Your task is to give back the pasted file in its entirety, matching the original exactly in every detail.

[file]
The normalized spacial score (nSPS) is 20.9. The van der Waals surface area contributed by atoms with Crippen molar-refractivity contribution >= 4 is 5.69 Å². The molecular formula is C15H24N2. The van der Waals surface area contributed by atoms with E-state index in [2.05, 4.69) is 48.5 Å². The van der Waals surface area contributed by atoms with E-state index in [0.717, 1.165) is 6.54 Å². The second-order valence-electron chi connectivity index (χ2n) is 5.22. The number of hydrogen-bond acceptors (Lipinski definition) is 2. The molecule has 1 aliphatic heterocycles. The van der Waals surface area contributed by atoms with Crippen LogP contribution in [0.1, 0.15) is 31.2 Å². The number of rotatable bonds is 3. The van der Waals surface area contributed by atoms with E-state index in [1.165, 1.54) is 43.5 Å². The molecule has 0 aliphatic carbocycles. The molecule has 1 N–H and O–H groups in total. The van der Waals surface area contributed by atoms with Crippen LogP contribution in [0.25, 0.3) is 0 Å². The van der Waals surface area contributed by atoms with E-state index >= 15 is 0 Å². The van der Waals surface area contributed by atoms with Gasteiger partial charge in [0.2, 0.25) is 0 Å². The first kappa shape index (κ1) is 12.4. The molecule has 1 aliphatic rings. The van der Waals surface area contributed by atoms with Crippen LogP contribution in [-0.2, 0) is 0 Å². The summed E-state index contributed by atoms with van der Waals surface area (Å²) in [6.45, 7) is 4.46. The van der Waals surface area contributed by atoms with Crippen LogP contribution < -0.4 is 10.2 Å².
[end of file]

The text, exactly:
The normalized spacial score (nSPS) is 20.9. The van der Waals surface area contributed by atoms with Crippen molar-refractivity contribution >= 4 is 5.69 Å². The molecular formula is C15H24N2. The van der Waals surface area contributed by atoms with E-state index in [2.05, 4.69) is 48.5 Å². The van der Waals surface area contributed by atoms with E-state index in [0.717, 1.165) is 6.54 Å². The second-order valence-electron chi connectivity index (χ2n) is 5.22. The number of hydrogen-bond acceptors (Lipinski definition) is 2. The molecule has 1 aliphatic heterocycles. The van der Waals surface area contributed by atoms with Crippen LogP contribution in [0.1, 0.15) is 31.2 Å². The number of rotatable bonds is 3. The van der Waals surface area contributed by atoms with E-state index in [1.165, 1.54) is 43.5 Å². The molecule has 0 aliphatic carbocycles. The molecule has 1 N–H and O–H groups in total. The van der Waals surface area contributed by atoms with Crippen LogP contribution in [0.25, 0.3) is 0 Å². The van der Waals surface area contributed by atoms with E-state index >= 15 is 0 Å². The van der Waals surface area contributed by atoms with Gasteiger partial charge in [0.2, 0.25) is 0 Å². The first kappa shape index (κ1) is 12.4. The molecule has 1 aliphatic rings. The van der Waals surface area contributed by atoms with Crippen LogP contribution in [-0.2, 0) is 0 Å². The summed E-state index contributed by atoms with van der Waals surface area (Å²) in [6.45, 7) is 4.46. The van der Waals surface area contributed by atoms with Crippen LogP contribution < -0.4 is 10.2 Å².